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Armenian Dances
By Gary Lind-Sinanian, 1983

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Gary and Susan Lind-Sinanian

BACKGROUND

Information: Armenia was a small ancient kingdom in the Southwest Caucasus, straddling the major trade routes between Europe and Asia. Because of its strategic value, larger surrounding empires kept it divided as a buffer state. Except for brief periods of independence, the country has been continually divided into two major geographic and political divisions: Western Armenia (the Armenian plateau in what is today Eastern Turkey) and Eastern Armenia (the Armenian Caucasus). This continuous division created two distinctive culture areas, with Western Armenia sharing many features of the Levant and Anatolia, and Eastern Armenia sharing many traits with other people of the Caucasus and Persia. Despite these differences, Armenian culture remained coherent because of the unifying influence of the Armenian Apostolic Church.

Armenian dance differed significantly in each area. The Western Armenian style is now extinct. The entire Armenian population was exterminated by the Turkish government during World War I. This style can still be seen in attenuated form among some expatriate Armenian communities in the United States. As might be expected, the Western Armenian style resembles the dances of the Turks and Kurds now living on the Armenian plateau. In general, Western Armenian dances tended to be more introspective and subdued than those of their Moslem neighbors. The dance style reflected the oppressed status of the Christian Armenians under an Islamic government.

The other major form of Armenian dance is the Kavkaz style, that still flourishes in the Republic of Soviet Armenia. Historically, Eastern Armenia had always had a large Armenian population, although the region was backward economically when compared to the large urban centers in Western Armenia. In the early 17th century, however, Sha Abbas I decided to depopulate Persian Armenia in a "scorched earth" policy to render the region uninviting for Ottoman expansion. His armies forcibly deported the entire population to Iran. The devastation left Eastern Armenia a wasteland.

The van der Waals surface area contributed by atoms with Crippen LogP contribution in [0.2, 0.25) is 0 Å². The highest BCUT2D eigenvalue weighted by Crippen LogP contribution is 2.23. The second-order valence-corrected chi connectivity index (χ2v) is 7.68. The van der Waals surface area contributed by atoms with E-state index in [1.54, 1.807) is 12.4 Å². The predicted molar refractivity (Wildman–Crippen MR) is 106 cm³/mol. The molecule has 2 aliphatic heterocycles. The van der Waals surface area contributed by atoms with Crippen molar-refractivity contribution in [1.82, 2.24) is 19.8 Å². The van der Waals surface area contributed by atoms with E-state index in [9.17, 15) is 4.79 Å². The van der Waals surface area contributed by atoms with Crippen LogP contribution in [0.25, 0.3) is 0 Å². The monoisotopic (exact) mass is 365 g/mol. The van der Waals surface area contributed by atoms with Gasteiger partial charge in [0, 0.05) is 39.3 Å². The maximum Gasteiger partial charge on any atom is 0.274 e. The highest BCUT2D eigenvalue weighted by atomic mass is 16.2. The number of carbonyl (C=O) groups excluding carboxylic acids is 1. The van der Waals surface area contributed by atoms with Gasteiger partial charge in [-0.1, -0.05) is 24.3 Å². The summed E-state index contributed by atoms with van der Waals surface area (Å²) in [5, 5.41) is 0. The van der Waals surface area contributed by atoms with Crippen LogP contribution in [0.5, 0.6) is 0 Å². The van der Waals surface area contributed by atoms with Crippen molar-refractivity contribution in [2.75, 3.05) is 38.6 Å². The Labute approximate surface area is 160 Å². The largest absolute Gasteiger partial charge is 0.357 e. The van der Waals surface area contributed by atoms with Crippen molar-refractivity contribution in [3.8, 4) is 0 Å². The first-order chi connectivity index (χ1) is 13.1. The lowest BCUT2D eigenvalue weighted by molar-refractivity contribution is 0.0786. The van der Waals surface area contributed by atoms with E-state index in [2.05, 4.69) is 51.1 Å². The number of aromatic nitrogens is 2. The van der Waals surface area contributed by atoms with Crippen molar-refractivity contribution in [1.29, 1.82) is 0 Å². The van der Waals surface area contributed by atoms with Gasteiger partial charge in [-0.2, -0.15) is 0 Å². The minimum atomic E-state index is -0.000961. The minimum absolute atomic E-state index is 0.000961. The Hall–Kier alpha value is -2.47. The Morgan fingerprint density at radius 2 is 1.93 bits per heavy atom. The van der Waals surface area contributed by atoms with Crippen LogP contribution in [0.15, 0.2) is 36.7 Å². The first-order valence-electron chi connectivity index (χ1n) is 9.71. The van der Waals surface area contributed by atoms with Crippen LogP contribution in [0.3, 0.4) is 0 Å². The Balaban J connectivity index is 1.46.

Some Armenians escaped by hiding in inaccessible areas, but the Armenian population was not to regain its original majority until the 20th century. The Armenians gravitated to the cities of the Caucasus, where they became the dominant economic, artistic, and intellectual element. For example, in the late 19th century, Armenians made up almost ninety percent of the population of Tiflis (Tblisi), the capital of Georgia. This sophisticated urban class had little contact with the Azeri, Armenian, or Georgian peasantry in the countryside. Armenians remained a minority in Eastern Armenia until the World War I influx of Western Armenian refugees, fleeing the genocide.

In the late 19th century, Gomidas Vartabed (the "Cecil Sharp" of Armenia) referred to the Kavkaz dance in his writings: "In the village, it is an accepted custom that young men and young women and newlyweds dance on all occasions, but adults dance only at weddings. In cities, however, since the middle of the 19th century, everyone dances: adult and child, married or single, elderly men and women: but the poetic content of the innocent and natural folk dance has become artificial and hedonistic."

The sexes were sharply segregated in traditional Armenian society, and women usually danced separately from the men. In some regions, they were not allowed to dance at all. The revolutionary idea of Kavkaz couple and exhibition dancing was extremely attractive, and even spread into Western Armenian cities such as Van and Garin.

Armenian Caucasian dance is closely related to the dances of other people of the Caucasus. It shares the same erect carriage, proud bearing, intensity, and extrovertive orientation in the male dances, that sharply contrasts with the subdued, introvertive women's style. Many dances are shared by several peoples. Several of the women's solo dances have Persian or Azeri roots (that is, Unabi and Mirzai). The spectacular Bert Par, in which one circle of men stand on the shoulders of another circle, can be found in various forms from the Caucasus to the Balkans. "Toe dancing," a North Caucasian characteristic, has become a feature of most Armenian and Azerbaijani performing groups.

The many points of similarity are usually downplayed, as each group emphasizes its uniqueness. The Lezghinka originated with the Lezghian tribe, and spread throughout the Caucasus, retaining that name. Recently, however, the Georgians have renamed their version Kartuli, but the Azerbaijani have retained the term Lezghinbka, probably because Aram Katchatourian's composition has immortalized the original name.

In summation, although dance differences between ethnic groups in the Caucasus do exist, they are usually overemphasized in the interest of ethnicity or nationalism. Several of the obvious differences have a dubious historical basis. The similarities far outweigh the differences, and any study of Kavkaz dance should treat the entire region as an integrated whole.


REFERENCE


DOCUMENT


Used with permission of the author.
Printed in Folk Dance Scene, March 1983.


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